Poor-Quality HVAC Installs Are Costing Us. A Solution Is Within Reach.

Only 10 percent of HVAC installations in California receive a permit—resulting in higher energy bills, climate emissions, and health and safety risks in homes. The state legislature can act now by passing SB 795 (Stern) to improve permit compliance.

HVAC contractor checking the refrigerant pressure of an AC unit

HVAC contractor checking the refrigerant pressure of a new unit


Photo by Kunakorn Rassadornyindee on iStock

California has ambitious goals for transitioning to clean, all-electric appliances to eliminate building emissions. But meeting these goals will require action on a little discussed, yet critical issue: HVAC permitting compliance. 

Heating, ventilation, and air conditioning (HVAC) is responsible for 24 percent of electricity use and 40 percent of gas use in California buildings, with households spending over $1,000 on HVAC alone each year.

Without a doubt, these systems have significant impacts on energy costs and home comfort. That is why HVAC installations are required by law to be permitted and comply with the California Building Code’s quality installation requirements. 

Yet, today, most HVAC installations in California are completed without a permit. In fact, only about 10 percent of residential HVAC replacements are permitted, resulting in about 315,000 unpermitted HVAC installations every year. Widespread, unpermitted HVAC installation wastes energy, worsens indoor air quality, and hinders the transition to clean, electric appliances. The California State Legislature can and must improve HVAC permitting compliance by passing Senate Bill (SB) 795 this year. 

Permit noncompliance is costing us

Today, only about 10 percent of residential and 25 percent of commercial HVAC replacements are permitted and inspected to ensure compliance with California’s quality installation requirements.

This permit noncompliance is increasing households’ energy bills. Installing an HVAC unit properly can reduce energy use by 30 to 40 percent by preventing energy waste from leaking ducts, oversized units, poor insulation, and refrigerant leaks. As a result, quality installation can save households hundreds of dollars each year on their energy bills. 

Energy wasted by unpermitted HVAC systems also adds to California’s peak electricity demand-- straining the grid and costing utility customers millions. The Sacramento Municipal Utility District (SMUD) alone, serving less than 5 percent of California’s population, estimates that it spent an extra $1.1 million dollars over 3 years due to unpermitted HVAC installations.

Poor quality HVAC installations result in health and safety risks. Leaky ducts, which are a feature of low-quality HVAC installations, create an effect called “back drafting”: as pressurized air escapes through holes in ducts, make-up air gets pulled from the attic, crawlspace, or wall cavity into the air conditioned space. This introduces mold or pollutants from these spaces into the living area, deteriorating the building’s indoor air quality.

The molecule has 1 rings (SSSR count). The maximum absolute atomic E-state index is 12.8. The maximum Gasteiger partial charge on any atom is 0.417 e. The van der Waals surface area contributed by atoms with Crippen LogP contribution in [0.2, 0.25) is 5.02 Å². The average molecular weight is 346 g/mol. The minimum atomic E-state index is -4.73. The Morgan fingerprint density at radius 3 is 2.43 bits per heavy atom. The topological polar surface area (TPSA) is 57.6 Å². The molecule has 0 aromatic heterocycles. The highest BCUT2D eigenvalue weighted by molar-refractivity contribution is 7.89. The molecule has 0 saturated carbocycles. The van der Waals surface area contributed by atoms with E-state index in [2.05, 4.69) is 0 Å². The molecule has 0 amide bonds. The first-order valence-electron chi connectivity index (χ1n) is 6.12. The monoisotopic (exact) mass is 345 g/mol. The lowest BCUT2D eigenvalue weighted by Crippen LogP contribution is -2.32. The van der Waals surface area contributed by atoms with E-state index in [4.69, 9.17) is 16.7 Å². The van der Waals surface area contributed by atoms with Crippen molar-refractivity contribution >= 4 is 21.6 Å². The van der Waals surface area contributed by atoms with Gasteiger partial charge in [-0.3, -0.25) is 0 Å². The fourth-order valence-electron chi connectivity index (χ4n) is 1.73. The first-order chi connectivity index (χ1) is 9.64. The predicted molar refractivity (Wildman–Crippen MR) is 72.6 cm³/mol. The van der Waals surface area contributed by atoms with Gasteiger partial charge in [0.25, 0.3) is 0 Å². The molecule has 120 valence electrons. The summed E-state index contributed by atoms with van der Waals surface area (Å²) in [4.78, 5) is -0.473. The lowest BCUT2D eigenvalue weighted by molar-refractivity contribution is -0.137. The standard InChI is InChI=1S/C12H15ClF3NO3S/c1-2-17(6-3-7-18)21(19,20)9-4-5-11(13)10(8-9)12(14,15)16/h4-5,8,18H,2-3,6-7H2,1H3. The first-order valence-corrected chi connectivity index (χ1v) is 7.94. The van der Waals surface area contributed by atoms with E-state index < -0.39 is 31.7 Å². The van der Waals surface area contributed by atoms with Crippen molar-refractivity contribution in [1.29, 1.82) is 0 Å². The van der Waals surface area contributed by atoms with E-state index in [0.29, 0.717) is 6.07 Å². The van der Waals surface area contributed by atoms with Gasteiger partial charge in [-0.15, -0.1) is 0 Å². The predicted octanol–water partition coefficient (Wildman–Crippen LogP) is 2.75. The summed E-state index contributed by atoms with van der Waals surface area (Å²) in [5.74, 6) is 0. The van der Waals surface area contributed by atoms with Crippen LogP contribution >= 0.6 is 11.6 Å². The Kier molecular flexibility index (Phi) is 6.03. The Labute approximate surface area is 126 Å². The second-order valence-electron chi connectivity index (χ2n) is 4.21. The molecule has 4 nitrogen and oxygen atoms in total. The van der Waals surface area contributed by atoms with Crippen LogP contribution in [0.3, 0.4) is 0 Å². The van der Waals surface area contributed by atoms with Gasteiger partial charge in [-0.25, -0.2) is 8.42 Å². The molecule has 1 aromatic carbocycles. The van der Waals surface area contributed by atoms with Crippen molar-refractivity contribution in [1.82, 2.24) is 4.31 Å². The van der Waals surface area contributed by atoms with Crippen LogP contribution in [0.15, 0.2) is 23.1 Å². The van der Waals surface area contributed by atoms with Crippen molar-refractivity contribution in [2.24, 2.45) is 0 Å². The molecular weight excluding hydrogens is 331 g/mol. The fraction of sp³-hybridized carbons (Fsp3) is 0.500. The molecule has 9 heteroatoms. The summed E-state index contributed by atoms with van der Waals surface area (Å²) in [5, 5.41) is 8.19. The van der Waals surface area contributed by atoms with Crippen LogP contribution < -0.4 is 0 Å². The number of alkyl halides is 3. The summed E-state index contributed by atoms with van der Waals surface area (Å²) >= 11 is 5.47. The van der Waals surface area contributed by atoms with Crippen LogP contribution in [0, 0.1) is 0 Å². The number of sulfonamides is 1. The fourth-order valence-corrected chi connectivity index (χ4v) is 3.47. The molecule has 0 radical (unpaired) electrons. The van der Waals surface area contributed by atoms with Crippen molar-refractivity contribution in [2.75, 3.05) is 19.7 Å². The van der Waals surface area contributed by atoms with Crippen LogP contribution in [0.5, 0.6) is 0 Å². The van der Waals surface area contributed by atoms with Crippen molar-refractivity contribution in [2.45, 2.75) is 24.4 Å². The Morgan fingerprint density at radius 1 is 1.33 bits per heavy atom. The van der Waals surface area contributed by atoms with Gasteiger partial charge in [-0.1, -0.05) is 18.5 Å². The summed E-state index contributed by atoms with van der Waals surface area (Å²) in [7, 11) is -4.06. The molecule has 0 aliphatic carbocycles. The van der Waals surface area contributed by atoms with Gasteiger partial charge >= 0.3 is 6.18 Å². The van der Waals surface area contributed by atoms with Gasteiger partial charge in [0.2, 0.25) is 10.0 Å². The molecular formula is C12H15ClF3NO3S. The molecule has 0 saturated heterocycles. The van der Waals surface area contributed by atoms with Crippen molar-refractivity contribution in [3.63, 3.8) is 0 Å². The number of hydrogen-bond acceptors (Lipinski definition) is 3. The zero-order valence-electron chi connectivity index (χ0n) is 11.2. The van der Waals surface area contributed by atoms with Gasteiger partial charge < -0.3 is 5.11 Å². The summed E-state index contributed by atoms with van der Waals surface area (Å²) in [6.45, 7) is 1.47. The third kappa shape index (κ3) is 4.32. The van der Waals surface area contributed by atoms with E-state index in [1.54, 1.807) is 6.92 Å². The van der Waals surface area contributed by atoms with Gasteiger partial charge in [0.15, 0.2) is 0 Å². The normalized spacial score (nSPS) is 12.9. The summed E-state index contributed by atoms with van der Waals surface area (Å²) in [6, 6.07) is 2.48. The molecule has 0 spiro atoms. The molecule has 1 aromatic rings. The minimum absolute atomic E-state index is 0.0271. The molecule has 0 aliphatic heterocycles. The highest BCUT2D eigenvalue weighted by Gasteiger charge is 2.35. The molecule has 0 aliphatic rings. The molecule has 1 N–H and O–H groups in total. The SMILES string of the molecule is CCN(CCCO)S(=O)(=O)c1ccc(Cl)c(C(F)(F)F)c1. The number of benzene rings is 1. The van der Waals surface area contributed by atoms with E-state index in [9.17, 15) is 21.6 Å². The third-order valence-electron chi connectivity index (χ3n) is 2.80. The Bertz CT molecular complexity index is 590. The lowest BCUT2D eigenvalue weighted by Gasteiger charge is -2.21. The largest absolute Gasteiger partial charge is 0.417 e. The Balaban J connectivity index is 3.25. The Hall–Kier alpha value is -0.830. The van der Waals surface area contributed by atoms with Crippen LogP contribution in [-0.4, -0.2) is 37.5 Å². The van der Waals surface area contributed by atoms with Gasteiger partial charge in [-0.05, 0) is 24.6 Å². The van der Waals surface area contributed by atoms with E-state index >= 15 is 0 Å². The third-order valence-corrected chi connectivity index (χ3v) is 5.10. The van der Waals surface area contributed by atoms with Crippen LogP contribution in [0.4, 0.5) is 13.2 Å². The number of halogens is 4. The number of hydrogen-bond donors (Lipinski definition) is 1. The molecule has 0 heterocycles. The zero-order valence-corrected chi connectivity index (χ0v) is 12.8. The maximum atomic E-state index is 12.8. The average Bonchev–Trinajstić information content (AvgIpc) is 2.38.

Heat pump unit on the side of a house

Permit non-compliance is hindering the transition to efficient, all-electric heat pumps.


Photo by 12963734 on iStock

Poor quality HVAC installations also undermine California’s emissions reduction goals. The refrigerants in most existing air conditioners have 1,500 to 2,000 times the warming effect of carbon dioxide. Quality installation is essential to preventing leaks of these refrigerants and providing an intervention point for proper disposal of the old system. Quality installation also reduces energy waste, thus reducing appliance emissions.

Finally, permit non-compliance is limiting California’s ability to meet its building electrification targets. Many efficient, electric appliance installations are supported by government and utility incentive programs, which require contractors to pull a permit to participate in the program. By contrast, gas appliance installations are more likely to be completed without a permit – artificially reducing their installation costs (along with installation safety and quality) compared to electric heat pumps. 

California must enforce permitting requirements across the board to reduce energy costs, improve home health and safety, and bring our climate targets within reach.

The legislature can act this year

This year, the California Legislature has a chance to act by passing critical legislation to improve HVAC permit compliance. 

SB 795 provides a simple, low-cost solution to better enforce permit requirements. The bill requires the California Energy Commission (CEC) to create a registry of HVAC equipment sold in California and a central code compliance data repository. The CEC, the California State Licensing Board, and local permitting offices will have streamlined access to code compliance documentation and will be able ensure that contractors pull a permit for each HVAC project they complete.

Under the current system, contractors who play by the rules are unfairly penalized for it because they are undercut by unscrupulous contractors who skirt permit and code requirements. SB 795 will help contractors who comply with state permit requirements by stepping up enforcement against those who don’t.

SB 795 is foundational to achieving California’s ambitious building electrification targets and has numerous co-benefits, garnering widespread support from labor, building industry, and environmental groups. To address the climate crisis while improving affordable energy access, the state has no time to waste in passing SB 795. 

Related Blogs